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STMicroelectronics Develops 40W LED Flash for Smartphones

STMicroelectronics Develops 40W LED Flash for Smartphones

STMicroelectronics has developed a new chip to boost light output from LED-based flashes available in smartphone cameras.

Professional cameras use a xenon strobe light to produce a brief burst -- or flash -- of light, but the lighting on smartphone cameras is typically provided by an LED. The light output of a battery-powered LED is continuous, and much lower in intensity than a flash, leading to longer exposure times and darker, blurrier pictures.

But ST hopes to change that with its new STCF04 multifunction chip, which it says can control flash power up to 40W, compared to perhaps 2W for typical LED flashes today.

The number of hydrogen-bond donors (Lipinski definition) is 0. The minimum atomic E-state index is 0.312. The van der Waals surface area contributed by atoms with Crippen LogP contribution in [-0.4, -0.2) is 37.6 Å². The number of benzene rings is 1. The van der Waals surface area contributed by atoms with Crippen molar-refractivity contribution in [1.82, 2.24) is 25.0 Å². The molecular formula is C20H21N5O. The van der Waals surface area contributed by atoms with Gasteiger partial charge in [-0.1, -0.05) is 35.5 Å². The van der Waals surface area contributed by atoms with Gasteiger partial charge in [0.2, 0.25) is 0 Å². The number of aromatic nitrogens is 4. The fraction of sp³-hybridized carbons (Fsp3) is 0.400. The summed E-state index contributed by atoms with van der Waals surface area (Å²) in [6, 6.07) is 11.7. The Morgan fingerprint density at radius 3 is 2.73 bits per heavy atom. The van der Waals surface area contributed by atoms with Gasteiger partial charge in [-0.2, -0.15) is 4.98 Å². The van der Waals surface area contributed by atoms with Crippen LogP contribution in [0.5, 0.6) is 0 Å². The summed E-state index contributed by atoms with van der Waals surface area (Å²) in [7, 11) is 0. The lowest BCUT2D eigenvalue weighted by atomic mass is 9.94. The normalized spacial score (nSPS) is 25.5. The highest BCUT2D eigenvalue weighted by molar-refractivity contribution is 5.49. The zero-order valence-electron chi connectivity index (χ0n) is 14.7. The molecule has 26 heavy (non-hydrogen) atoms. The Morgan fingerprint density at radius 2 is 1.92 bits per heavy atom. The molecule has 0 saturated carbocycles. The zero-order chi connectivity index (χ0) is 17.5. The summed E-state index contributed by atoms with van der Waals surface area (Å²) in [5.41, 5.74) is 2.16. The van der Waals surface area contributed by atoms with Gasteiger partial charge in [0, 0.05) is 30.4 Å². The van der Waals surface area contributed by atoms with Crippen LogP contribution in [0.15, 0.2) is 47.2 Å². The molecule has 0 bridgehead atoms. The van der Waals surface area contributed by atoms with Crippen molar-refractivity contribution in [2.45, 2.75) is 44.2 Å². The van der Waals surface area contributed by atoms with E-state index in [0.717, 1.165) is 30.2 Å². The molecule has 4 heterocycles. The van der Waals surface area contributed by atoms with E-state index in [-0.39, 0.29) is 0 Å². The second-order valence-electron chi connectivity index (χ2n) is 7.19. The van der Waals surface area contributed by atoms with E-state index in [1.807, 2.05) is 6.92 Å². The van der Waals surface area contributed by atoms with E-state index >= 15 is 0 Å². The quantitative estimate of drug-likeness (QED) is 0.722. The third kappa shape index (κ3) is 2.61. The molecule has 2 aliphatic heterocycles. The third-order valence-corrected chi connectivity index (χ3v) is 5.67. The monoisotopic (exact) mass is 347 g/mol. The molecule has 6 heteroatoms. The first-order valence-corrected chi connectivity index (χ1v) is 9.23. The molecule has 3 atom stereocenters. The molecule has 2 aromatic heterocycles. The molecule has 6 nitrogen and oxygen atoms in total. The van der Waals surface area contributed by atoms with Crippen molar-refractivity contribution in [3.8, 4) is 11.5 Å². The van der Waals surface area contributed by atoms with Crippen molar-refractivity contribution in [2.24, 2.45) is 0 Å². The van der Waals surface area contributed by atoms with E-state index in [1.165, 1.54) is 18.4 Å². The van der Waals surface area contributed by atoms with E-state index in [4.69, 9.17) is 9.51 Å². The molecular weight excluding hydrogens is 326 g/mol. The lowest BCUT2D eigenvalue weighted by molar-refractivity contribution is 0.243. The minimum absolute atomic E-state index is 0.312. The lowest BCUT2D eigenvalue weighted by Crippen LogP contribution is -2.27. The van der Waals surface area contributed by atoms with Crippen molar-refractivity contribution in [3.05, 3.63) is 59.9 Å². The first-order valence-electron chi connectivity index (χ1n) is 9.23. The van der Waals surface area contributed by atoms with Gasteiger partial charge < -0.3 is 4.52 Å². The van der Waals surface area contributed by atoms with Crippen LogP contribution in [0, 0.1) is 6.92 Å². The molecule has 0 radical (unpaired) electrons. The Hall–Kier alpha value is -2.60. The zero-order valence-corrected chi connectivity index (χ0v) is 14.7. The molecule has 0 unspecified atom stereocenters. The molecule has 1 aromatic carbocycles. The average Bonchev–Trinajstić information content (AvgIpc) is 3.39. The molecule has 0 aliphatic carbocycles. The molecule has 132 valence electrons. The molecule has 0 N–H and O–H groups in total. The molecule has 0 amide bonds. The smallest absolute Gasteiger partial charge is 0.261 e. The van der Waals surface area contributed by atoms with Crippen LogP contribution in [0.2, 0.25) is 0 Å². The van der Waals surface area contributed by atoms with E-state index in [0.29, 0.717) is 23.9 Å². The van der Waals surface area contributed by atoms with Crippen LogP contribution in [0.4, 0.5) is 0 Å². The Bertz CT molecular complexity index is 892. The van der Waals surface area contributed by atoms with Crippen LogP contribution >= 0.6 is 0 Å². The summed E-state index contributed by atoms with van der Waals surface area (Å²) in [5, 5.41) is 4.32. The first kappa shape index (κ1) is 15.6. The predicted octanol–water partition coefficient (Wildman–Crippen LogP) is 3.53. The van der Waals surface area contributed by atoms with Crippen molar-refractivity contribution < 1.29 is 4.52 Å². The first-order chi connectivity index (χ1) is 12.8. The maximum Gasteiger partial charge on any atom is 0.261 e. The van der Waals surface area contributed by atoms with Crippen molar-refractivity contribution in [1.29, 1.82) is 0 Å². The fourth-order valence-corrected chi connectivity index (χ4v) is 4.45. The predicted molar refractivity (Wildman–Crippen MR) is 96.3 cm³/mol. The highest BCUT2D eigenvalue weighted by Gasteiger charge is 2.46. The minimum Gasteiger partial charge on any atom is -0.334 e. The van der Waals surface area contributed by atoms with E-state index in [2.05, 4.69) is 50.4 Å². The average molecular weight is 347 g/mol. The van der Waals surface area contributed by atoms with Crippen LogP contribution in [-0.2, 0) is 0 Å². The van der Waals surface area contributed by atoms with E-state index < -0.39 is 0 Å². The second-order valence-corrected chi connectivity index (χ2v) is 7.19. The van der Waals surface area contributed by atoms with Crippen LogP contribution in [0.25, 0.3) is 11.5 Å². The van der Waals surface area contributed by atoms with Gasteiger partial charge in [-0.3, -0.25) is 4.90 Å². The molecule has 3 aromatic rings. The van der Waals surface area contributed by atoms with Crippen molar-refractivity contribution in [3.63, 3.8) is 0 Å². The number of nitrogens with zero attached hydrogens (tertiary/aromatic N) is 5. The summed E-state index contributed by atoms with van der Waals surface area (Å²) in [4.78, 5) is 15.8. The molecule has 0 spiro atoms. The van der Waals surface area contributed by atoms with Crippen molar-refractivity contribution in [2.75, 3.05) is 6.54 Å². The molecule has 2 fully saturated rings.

The key is the chip's ability to control the charging and discharging of a supercapacitor, which it uses to gradually store energy from the phone's battery and then deliver it to the LED in a short burst.

ST's chip, just 3 millimeters square, will add $2 or less to the cost of a cell phone, it said.

It contains a charger to store energy in a supercap, and a driver for an external transistor used to deliver 40 watts or more of peak power from the supercapacitor to a bank of LEDs. It also contains a temperature sensor to detect when the LEDs are in danger of overheating -- useful if they are being used as a torch rather than a flash; a light sensor for setting the exposure and flash intensity, and a driver for an auxiliary LED used either as a privacy indicator (you're on camera) or perhaps to help autofocus systems in low light.

At present, samples quantities of the chip are available, and ST said it will begin full production by the end of March.